How much cheaper are Kindle books than hardbacks?
When Kindles first came out (more than six years ago now), there was talk about how the fact that they were so expensive (initially, just about $400), that it could create a barrier to reading. The logic went something like this: poor people couldn’t afford the device; books might be eventually produced only for the Kindle; so poor people would not be able to read the same books that rich people could.
Of course, that’s largely always been true.
Books used to really be just for the elite. They were rare and valuable items, in many cases. In the 19th Century, England saw the arrival of the “penny dreadfuls”, and the USA later had “dime novels”, but those were both typically genre fiction…not “good books”. You could read a Western, or about the mysterious “Spring-Heeled Jack”, but you weren’t getting Shakespeare and Ovid that way.
While what we now consider to be classics were often serialized (and those available more cheaply), it really wasn’t until the arrival of mass market paperbacks in the 1930s (first in Germany, then the UK, then the USA) that “regular folks” were able to get the same books that the rich people were reading.
That’s simplified, of course, but a lot of it had to do with the rise of literacy among the poorer classes.
No question, a $400 investment in 2007 was a lot.
E-books were typically cheaper than the hardback equivalents…markedly so, in many cases.
Even under the Agency Model, which raised e-book prices, they still tended to be cheaper than the hardback equivalents. Still, owning an e-book reader was perhaps out of the reach of many.
Well, a lot has happened.
For one thing, you don’t need an EBR (E-Book Reader) to read e-books. You do need a computer (or a SmartPhone, or other things).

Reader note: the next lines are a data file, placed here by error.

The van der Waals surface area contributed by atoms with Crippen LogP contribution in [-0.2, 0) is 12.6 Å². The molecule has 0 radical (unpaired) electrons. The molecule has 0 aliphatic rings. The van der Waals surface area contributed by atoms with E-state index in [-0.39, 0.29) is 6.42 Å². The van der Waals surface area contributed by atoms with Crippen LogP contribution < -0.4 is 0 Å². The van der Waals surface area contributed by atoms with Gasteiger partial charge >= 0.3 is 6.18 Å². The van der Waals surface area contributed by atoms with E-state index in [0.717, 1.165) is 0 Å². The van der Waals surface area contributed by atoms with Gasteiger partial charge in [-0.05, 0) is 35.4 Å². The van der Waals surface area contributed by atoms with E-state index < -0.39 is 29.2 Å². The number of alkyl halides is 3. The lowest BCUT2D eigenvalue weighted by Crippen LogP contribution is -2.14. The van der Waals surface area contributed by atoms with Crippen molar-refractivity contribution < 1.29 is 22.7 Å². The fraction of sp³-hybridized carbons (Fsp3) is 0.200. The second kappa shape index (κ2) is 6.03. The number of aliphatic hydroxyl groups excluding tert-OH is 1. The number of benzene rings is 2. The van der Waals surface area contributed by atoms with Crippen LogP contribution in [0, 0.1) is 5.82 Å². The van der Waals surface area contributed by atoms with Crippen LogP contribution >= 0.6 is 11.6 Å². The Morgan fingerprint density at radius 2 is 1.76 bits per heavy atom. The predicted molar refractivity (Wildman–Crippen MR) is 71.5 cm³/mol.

For another, they are available through public libraries (although not fully at this point).
Key is that the price of EBRs has dropped…and that the Agency Model pricing structure was broken up through the action of the US Department of Justice, again allowing deep discounting of e-book titles by Amazon and others.
Those aren’t just cheaper prices on independently published books (which may also have created a downward price pressure across the board): the bestselling books are much cheaper as e-books than they are as hardbacks.
Here are the current New York Times fiction bestseller hardbacks, along with their prices and the Kindle store prices:
|Cross My Heart||$14.50||$7.50||-$7.00|
|The First Phone Call From Heaven||$12.50||$8.49||-$4.01|
|King and Maxwell||$15.55||$8.99||-$6.56|
|The Longest Ride||$13.87||$6.49||-$7.38|
|The Supreme Macaroni Company||$15.59||$8.00||-$7.59|
|The Valley of Amazement||$17.99||$8.99||-$9.00|
|The All-Girls Filling Station Last Reunion||$15.00||$6.49||-$8.51|
|And the Mountains Echoed||$16.58||$7.50||-$9.08|
|We are Water||$17.61||$8.99||-$8.62|
I have not included one of the titles, which is not available as an e-book…or, at the moment, as a hardback (out of stock).
On average, you could save $7.84 buying the e-book over the hardback.
If you planned to buy all of the books in this group, and you bought e-books instead of hardbacks, you would have enough left over to buy two Kindles! The least expensive one, the one I call the Mindle, is $69…buy two, and you’d still have about $10 left over.